A Sampler of Civil War Literature
»Guerrilla Action

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The War in the Border States
Military Background

January 17, 1863, page 42 (1)

We illustrate on pages 40 and 41 "The War in the West."

On the left hand, we see some of our Union troops passing through a Border State town. Not a store is open; no vehicles are encountered by them in their march, there is no hurry and bustle of business; all seems to bear evidence of the rebels having hastily left and taken with them every sign of life. One might fancy that not a soul had remained, until some of the concealed inmates, seeing that our errand is not plunder, or murder, or cruelty, emerge from cellars and other hiding-places, and gather courage to beg, in heart-rending tones of despair, for something, be it ever so little, to appease their gnawing hunger. Our gallant soldiers, though not provided with more than sufficient for themselves, can not witness such suffering, nor listen to that plaintive appeal without responding to it. Each gives all he can spare, and blessings are invoked upon their kind hearts. Oh! It is pitiful to see the little children clutch at the hard crust and devour it as eagerly as if it were the daintiest morsel, and delicate women, hitherto accustomed to every luxury, now bereft of every thing but a few rags scarce enough to cover them. But the soldiers’ power to alleviate their distress in very limited, and the best they can do goes a very little way. They march on with their memory full of what they have just seen, and the cries of misery ringing in their ears.

On the right hand are the ruins of one of the houses of a town that has been recently bombarded. Others are also visible which have escaped complete destruction, but still bear mournful evidence of what they have undergone. Scarcely a window is left in any of the dwellings; and the church-spire is pierced with many a hole. It looks almost like the ghost of a town-— mere spectre of what it once was. In the fore-ground we see a mother and her two children mourning over a body they have just found, which she recognizes as that of her husband. She came forth from the place of concealment where he so carefully put her and the little ones, while he thought he would go and try to save a few of the things most necessary to their comfort, and the first object which meets her gaze as she ventures out, after the noise of firing has ceased, is that lifeless form. There he lies among the smouldering ruins, for the first time deaf to the sound of his wife’s loved voice. The children call upon his name in vain; no answer comes from those dead lips and, frightened at the silence, they shrink timidly together, awe-struck, unable to comprehend why their father lies so quiet and motionless. They look to their mother for comfort, and a heart-broken wail of anguish is the only sound which greets their ears. Fragments of shell are lying all around them, and there is scarcely any thing left which they can recognize, and which could tell them that this was once their happy home.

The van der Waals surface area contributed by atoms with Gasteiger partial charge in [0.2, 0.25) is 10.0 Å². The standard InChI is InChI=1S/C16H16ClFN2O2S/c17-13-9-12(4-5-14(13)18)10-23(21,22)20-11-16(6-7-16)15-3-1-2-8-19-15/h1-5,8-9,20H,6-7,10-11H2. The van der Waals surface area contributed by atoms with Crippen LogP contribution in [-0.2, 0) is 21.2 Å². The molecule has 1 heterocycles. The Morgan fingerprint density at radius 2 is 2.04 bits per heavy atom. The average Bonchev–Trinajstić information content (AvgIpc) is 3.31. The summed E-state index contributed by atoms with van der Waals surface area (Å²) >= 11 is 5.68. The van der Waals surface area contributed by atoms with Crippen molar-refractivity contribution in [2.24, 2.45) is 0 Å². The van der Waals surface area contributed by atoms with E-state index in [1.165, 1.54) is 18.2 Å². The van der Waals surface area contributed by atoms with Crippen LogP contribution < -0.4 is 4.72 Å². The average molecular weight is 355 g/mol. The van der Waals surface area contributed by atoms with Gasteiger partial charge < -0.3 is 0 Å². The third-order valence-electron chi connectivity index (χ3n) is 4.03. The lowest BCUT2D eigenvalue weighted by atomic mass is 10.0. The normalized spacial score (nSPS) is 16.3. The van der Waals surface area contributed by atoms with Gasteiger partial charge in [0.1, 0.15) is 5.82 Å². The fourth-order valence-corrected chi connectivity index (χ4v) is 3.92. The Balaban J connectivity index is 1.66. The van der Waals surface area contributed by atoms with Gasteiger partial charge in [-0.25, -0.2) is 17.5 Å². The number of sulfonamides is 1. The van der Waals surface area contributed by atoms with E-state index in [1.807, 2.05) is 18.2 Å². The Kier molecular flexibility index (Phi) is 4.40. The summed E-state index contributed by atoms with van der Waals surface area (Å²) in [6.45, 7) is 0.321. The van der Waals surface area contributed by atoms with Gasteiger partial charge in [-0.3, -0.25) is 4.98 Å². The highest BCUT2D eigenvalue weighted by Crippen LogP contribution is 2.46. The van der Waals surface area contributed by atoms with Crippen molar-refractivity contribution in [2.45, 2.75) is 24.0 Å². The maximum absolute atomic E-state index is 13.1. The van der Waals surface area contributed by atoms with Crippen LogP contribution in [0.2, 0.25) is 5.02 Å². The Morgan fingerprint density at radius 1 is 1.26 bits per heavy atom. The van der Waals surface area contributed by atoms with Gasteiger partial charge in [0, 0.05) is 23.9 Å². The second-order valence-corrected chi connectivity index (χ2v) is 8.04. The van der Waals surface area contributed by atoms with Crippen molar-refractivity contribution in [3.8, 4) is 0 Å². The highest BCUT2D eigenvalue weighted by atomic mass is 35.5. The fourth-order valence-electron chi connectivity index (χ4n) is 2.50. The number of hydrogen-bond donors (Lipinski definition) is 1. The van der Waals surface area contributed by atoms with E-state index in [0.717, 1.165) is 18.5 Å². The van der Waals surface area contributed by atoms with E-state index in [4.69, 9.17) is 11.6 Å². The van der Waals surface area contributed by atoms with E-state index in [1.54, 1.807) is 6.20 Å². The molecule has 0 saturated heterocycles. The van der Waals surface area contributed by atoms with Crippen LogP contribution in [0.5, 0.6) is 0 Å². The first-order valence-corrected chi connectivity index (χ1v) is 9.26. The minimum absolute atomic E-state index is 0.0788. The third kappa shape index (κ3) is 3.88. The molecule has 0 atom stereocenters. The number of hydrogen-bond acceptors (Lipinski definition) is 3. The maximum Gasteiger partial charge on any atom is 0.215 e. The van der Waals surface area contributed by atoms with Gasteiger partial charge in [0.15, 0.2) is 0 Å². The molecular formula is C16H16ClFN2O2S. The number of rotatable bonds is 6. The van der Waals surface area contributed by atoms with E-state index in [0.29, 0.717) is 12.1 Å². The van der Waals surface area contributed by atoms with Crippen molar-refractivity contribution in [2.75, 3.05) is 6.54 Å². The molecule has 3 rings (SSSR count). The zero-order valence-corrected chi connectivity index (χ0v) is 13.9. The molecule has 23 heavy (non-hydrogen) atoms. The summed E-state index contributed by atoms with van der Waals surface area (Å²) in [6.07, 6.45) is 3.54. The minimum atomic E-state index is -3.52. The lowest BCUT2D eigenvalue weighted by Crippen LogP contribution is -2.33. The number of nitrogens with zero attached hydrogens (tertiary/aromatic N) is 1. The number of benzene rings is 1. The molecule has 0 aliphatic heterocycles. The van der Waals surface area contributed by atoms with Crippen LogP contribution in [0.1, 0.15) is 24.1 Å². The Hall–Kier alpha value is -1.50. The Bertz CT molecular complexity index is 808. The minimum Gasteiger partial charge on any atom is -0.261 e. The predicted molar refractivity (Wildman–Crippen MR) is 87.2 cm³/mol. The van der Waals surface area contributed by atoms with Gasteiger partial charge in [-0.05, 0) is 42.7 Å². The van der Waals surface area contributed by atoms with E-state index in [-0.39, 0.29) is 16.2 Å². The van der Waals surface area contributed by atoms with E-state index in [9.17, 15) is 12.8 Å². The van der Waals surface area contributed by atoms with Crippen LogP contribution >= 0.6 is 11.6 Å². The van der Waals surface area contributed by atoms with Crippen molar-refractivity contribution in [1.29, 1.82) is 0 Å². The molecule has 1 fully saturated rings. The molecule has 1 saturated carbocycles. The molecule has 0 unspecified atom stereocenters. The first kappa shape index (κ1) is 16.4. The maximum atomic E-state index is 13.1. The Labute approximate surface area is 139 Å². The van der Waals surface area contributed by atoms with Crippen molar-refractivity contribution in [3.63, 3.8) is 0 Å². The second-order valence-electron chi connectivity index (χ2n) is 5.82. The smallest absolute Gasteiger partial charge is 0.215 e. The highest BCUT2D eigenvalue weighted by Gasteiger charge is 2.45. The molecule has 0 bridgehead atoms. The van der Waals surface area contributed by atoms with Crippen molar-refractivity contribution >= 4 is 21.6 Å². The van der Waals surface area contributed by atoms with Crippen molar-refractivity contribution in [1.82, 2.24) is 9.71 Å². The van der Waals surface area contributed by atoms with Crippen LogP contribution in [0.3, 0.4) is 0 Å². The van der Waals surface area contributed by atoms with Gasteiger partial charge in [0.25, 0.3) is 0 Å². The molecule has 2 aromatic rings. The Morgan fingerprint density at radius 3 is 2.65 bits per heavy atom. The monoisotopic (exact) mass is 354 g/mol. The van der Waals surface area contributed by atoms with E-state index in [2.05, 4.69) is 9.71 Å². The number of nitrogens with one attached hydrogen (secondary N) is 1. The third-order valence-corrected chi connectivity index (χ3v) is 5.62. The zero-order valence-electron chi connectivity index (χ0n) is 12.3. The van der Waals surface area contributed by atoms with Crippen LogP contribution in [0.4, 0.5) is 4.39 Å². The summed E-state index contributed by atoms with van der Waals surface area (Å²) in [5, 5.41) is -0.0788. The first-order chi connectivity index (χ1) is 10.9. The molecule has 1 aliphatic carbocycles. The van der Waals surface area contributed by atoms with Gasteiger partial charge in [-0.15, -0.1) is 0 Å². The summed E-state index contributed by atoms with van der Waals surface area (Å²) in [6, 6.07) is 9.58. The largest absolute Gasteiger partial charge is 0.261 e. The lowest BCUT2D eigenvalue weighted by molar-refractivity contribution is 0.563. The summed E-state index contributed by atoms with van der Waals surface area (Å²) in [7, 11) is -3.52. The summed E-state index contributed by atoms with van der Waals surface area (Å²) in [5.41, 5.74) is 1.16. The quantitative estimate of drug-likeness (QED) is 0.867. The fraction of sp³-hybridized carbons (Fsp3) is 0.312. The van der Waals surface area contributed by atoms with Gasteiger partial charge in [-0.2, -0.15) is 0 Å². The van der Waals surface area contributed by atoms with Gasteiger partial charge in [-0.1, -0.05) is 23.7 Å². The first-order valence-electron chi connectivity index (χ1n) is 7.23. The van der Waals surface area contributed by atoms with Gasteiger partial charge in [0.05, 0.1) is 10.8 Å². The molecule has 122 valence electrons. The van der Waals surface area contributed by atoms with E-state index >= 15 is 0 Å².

In the corner above this a guerrilla raid is represented—the dread and horror of all the peaceful inhabitants of the country—who lay waste all within their reach, and bear away every thing of value on which they can lay their hands; who commit murder indiscriminately in order to obtain their object; and to whom an act of cruelty and outrage is a good joke. To cause the innocent to suffer, to perform deeds of unparalleled atrocity and wickedness, is their daily work.

On the opposite corner a party of rebel cavalry is seen approaching, and men, women, children, and negroes are all flying from their home to the friendly woods for protection. The men would willingly stay and defend their homes to the very last; but cui bono? Do we not hear daily of cases in which Union men have been seized, tied with ropes, and at the point of the bayonet obliged to join the rebel army?

In the lower corners the work of destruction still goes on. The left shows us a town being shelled. Once lively and prosperous, it will soon be nothing but a heap of smoking ashes. The handsome houses which once rose so proudly in air will soon be leveled to the ground. Hardly a trace of their former grandeur will be found in the blackened, unsightly ruins.

On the other side a bridge is burning; with each plank which falls helplessly into the water go the chances of communication from side to side. It is the same with railroads; one after another is destroyed, and in a country so vast as this, without such means of facilitating intercourse between one distant part and another, the work of progress and civilization ceases, education is neglected, and all advancement stops.

At the bottom is a planter’s late residence; now there is no sign of life there save a few birds flitting about, an occasional bat, and some rats who may have their own way there undisturbed. Some human bones lying about would seem to tell of some tragedy having been enacted there, but no living voice remains to relate how it is that the place looks so desolate, and why the grass is allowed to grow in the path, and the garden untended and full of weeds.

Here it is, in the Border States, that the real sufferers of the war are to be found. We, in our comfortable homes, can hardly form an idea of the acute distress which it entails upon the people of that section.

God grant that this terrible rebellion, with all its fearful consequences, may speedily be crushed; that our beloved country may once more be restored to peace and prosperity; that the awful work of destruction and of wasting lives may cease; and that the wail of newly–made widows and orphans may be heard no more among us!


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